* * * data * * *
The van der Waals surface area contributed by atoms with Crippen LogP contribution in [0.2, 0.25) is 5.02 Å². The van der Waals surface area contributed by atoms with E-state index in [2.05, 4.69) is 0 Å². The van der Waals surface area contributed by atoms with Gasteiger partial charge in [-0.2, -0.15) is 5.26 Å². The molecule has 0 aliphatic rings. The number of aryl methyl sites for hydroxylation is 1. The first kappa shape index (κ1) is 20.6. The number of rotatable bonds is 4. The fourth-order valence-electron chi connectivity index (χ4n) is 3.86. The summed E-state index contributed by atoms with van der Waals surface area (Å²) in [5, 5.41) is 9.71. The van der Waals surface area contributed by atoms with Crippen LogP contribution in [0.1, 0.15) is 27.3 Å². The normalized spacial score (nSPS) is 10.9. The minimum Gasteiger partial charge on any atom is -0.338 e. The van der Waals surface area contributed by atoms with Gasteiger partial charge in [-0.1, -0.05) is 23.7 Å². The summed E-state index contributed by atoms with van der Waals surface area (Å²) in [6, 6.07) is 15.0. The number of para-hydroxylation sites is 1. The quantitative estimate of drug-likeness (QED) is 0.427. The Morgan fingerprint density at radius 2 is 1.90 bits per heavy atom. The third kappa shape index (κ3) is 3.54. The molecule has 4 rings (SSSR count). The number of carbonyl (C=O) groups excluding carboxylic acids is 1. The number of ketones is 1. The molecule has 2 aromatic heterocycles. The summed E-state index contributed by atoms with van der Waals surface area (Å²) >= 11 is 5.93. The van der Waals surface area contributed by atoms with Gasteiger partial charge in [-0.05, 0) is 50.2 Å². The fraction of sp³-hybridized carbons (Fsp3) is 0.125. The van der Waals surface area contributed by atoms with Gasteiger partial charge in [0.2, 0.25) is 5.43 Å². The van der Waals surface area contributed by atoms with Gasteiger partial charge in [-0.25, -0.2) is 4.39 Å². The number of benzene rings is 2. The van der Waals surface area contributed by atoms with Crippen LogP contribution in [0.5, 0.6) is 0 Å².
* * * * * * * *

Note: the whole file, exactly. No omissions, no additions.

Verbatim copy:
The van der Waals surface area contributed by atoms with Crippen LogP contribution in [0.2, 0.25) is 5.02 Å². The van der Waals surface area contributed by atoms with E-state index in [2.05, 4.69) is 0 Å². The van der Waals surface area contributed by atoms with Gasteiger partial charge in [-0.2, -0.15) is 5.26 Å². The molecule has 0 aliphatic rings. The number of aryl methyl sites for hydroxylation is 1. The first kappa shape index (κ1) is 20.6. The number of rotatable bonds is 4. The fourth-order valence-electron chi connectivity index (χ4n) is 3.86. The summed E-state index contributed by atoms with van der Waals surface area (Å²) in [5, 5.41) is 9.71. The van der Waals surface area contributed by atoms with Crippen LogP contribution in [0.1, 0.15) is 27.3 Å². The normalized spacial score (nSPS) is 10.9. The minimum Gasteiger partial charge on any atom is -0.338 e. The van der Waals surface area contributed by atoms with Gasteiger partial charge in [-0.1, -0.05) is 23.7 Å². The summed E-state index contributed by atoms with van der Waals surface area (Å²) in [6, 6.07) is 15.0. The number of para-hydroxylation sites is 1. The quantitative estimate of drug-likeness (QED) is 0.427. The Morgan fingerprint density at radius 2 is 1.90 bits per heavy atom. The third kappa shape index (κ3) is 3.54. The molecule has 4 rings (SSSR count). The number of carbonyl (C=O) groups excluding carboxylic acids is 1. The number of ketones is 1. The molecule has 2 aromatic heterocycles. The summed E-state index contributed by atoms with van der Waals surface area (Å²) >= 11 is 5.93. The van der Waals surface area contributed by atoms with Gasteiger partial charge in [-0.05, 0) is 50.2 Å². The fraction of sp³-hybridized carbons (Fsp3) is 0.125. The van der Waals surface area contributed by atoms with Gasteiger partial charge in [0.2, 0.25) is 5.43 Å². The van der Waals surface area contributed by atoms with Gasteiger partial charge in [-0.25, -0.2) is 4.39 Å². The number of benzene rings is 2. The van der Waals surface area contributed by atoms with Crippen LogP contribution in [0.5, 0.6) is 0 Å².